Gamble says Brookline novelist Olive Prouty, who endowed the garden, lost two children and wrote about her vision of what the garden should be. Gamble reads:

A haven for patients, families, and staff, for as long as Children’s Hospital has patients, families, and staff to enjoy it.

Prouty did not make those wishes legally binding, according to Gamble and hospital administrators. But a placard in the garden states that she “insisted on perpetually maintaining this location” as such.

Although some Prouty descendants signed the online petition, Prouty’s grandson, Mason Smith, did not. He runs the foundation that oversees the $45,000-a-year upkeep of the garden. Smith thinks his grandmother would have carefully considered the hospital’s proposal.

“I think she was a smart enough woman to know things changed,” Smith reflects. “You don’t build anything forever. I probably take a more architect-like view of saying, ‘How can we retain the qualities that she was interested in, even if it requires a different form?’ ”

Smith is in a tough spot. He happens to be an architect who designed the hospital’s main building while heading the firm Shepley Bulfinch — the firm that’s designing the proposed new building.

He’s had several meetings with Children’s administrators about the proposed construction and says if he doesn’t like the final plans, his foundation might reconsider its financial support for a garden at the hospital.

Beecher Grogan knows that change is inevitable. But she wonders if there is a way for the hospital to grow other than building on the land where she has some of the last memories of her daughter.

“I really love this place. I think it’s critical for the health and healing of children,” Grogan says. “But, you know, am I going to chain myself to [Prouty's redwood] tree? I don’t know. Might have to.”

Children’s Hospital administrators say they are applying for permits while awaiting a decision from their board of trustees on whether to proceed.

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  • ou812

    I stayed at Children’s Hospital in 1985 at age 11 during parts of my treatment for cancer. My good memories of that time are few and far between; the time I spent in the Prouty Garden was one of them. While it didn’t save my life, it provided a much-needed break from the sterile hospital environment.

  • Barb

    Maybe one of the reasons that makes Children’s Hospital what it is, is because of having a Prouty Garden and all the therapeutic benefits that it brings mixing in with modern medical technology. Let’s retain some of that balance here.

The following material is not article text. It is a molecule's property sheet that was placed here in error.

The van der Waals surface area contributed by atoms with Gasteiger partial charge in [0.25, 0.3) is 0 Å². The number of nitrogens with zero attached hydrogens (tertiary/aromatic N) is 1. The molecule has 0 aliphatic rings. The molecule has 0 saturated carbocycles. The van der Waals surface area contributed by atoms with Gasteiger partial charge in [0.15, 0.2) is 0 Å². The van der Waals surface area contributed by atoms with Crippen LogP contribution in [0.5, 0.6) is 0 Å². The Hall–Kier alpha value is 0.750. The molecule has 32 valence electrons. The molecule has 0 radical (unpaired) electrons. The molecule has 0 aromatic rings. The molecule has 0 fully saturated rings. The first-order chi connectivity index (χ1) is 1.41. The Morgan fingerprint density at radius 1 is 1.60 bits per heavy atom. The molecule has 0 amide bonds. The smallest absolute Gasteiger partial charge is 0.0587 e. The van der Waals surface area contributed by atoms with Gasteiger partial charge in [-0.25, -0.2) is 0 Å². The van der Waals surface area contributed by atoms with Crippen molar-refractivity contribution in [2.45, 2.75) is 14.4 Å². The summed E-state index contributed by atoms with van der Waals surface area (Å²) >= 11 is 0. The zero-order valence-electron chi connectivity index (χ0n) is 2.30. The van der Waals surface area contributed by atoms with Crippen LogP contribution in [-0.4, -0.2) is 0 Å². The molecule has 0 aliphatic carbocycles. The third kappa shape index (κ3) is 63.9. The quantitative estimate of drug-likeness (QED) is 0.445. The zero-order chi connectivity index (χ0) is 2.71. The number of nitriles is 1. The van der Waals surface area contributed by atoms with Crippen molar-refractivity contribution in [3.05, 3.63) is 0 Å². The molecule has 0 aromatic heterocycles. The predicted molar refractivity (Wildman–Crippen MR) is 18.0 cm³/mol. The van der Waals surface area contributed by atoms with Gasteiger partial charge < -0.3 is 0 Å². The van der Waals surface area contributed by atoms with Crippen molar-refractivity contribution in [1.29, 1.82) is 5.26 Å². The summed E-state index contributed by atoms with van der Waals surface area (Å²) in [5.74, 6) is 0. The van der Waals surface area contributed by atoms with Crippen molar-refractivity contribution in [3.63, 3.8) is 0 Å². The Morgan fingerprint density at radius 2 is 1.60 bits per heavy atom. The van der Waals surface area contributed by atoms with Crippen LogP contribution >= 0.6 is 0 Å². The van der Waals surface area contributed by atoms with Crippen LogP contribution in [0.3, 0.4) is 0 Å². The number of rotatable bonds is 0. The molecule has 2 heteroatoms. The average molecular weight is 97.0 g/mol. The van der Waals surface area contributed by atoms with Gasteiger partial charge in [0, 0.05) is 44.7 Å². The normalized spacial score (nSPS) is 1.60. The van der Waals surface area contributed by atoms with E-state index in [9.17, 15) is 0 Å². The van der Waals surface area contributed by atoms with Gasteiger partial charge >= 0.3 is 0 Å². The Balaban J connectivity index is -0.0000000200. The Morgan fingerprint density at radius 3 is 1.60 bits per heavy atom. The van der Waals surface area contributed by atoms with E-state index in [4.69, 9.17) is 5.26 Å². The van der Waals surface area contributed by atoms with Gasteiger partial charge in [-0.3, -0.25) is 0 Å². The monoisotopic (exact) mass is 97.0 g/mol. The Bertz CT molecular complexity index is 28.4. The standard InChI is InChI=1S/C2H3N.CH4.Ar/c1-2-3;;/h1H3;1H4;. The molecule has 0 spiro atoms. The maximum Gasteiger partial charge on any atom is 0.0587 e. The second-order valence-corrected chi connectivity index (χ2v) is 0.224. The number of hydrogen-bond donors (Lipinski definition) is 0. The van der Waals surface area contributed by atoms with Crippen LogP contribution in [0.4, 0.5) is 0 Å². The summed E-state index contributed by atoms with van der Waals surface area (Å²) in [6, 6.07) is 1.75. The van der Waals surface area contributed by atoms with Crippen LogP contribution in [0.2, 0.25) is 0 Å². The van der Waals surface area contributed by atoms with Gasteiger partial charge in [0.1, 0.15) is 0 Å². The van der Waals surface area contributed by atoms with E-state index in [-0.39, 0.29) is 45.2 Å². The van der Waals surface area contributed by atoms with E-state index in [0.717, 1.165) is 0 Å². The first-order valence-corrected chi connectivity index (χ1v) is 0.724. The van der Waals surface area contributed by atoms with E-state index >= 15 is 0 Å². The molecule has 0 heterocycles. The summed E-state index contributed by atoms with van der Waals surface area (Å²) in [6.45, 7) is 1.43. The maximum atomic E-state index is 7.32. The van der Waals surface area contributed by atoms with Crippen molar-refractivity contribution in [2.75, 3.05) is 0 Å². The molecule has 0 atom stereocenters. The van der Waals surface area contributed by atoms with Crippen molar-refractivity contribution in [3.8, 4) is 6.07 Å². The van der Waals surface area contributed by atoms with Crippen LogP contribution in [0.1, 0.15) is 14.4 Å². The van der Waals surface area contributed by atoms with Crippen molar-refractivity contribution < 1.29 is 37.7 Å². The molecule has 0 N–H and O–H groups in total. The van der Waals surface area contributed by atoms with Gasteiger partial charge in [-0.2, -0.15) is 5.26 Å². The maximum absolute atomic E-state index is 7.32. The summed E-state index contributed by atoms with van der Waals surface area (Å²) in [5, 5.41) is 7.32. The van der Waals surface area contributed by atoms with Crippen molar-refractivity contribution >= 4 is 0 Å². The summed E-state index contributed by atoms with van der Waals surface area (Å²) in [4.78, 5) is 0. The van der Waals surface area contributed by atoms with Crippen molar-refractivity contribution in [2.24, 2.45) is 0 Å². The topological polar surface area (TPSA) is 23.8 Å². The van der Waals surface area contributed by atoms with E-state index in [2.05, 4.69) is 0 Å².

• Children’s Doc

    Trashing the Garden and giving green “viewing spaces”, many that cannot actually be entered, and others that seem more like a green closet is akin to stealing the Mona Lisa and replacing it a dozen Thomas Kincades, dynamiting the Bamyam Buddas, or burning the Library at Alexandria. This garden was designed by the Olmstead Firm and is a stellar example of a healing garden – no self-respecting architect in Boston should even think of being associated with its destruction.

    These Administration people should be ashamed of themselves, but sadly they are more interested in the bonuses they will collect by increasing charges and billings.

    Destroying the Garden is a fatal flaw and that fact alone should stop this ill-begotten plan in its tracks.

  • Loren

    Thank you, WBUR, for this broadcast. The only chance of preservation this beloved garden has, is public awareness. Many hospital staff, who want to preserve the hospital’s mission as devotion to children’s health and well-being, rather than support the mission creep towards devotion to the bottom line, are afraid to speak out.

  • maraith

    “Fatal flaw” in other options? I’d say there’s a fatal law in this option also!

  • Alice Carmel

    What about relocating the research labs in the Enders Bldg to Brookline Village or Blackfan Street? Clinical space and patient rooms are less separable from the main building and its services than research labs are.

    • farfallagialla

      I agree that the research laboratories could be elsewhere than right on campus. I have just moved to an office location that overlooks the Prouty Garden and as I look down from the 10th floor it is a beautiful view.

  • Mary

    I’ll be at the redwood tree with Beecher Grogan!

  • Erik Owens